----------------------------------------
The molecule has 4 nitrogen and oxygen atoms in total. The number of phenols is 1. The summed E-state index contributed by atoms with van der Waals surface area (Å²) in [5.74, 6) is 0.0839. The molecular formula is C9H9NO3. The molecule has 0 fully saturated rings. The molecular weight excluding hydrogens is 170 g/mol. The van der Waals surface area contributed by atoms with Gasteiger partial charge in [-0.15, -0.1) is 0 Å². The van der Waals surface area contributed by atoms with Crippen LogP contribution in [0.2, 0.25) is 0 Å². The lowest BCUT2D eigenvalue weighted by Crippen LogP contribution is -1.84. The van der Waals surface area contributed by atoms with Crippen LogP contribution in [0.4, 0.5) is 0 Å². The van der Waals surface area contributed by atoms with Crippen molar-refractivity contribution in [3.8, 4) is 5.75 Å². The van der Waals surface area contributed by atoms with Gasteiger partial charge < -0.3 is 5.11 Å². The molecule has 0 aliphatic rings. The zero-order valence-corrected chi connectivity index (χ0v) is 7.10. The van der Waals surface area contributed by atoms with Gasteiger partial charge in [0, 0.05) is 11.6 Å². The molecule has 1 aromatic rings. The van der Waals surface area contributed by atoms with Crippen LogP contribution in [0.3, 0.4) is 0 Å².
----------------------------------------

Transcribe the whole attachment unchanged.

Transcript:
The molecule has 4 nitrogen and oxygen atoms in total. The number of phenols is 1. The summed E-state index contributed by atoms with van der Waals surface area (Å²) in [5.74, 6) is 0.0839. The molecular formula is C9H9NO3. The molecule has 0 fully saturated rings. The molecular weight excluding hydrogens is 170 g/mol. The van der Waals surface area contributed by atoms with Gasteiger partial charge in [-0.15, -0.1) is 0 Å². The van der Waals surface area contributed by atoms with Crippen LogP contribution in [0.2, 0.25) is 0 Å². The lowest BCUT2D eigenvalue weighted by Crippen LogP contribution is -1.84. The van der Waals surface area contributed by atoms with Crippen LogP contribution in [0.4, 0.5) is 0 Å². The van der Waals surface area contributed by atoms with Crippen molar-refractivity contribution in [3.8, 4) is 5.75 Å². The van der Waals surface area contributed by atoms with Gasteiger partial charge < -0.3 is 5.11 Å². The molecule has 0 aliphatic rings. The zero-order valence-corrected chi connectivity index (χ0v) is 7.10. The van der Waals surface area contributed by atoms with Gasteiger partial charge in [0, 0.05) is 11.6 Å². The molecule has 1 aromatic rings. The van der Waals surface area contributed by atoms with Crippen LogP contribution in [0.3, 0.4) is 0 Å².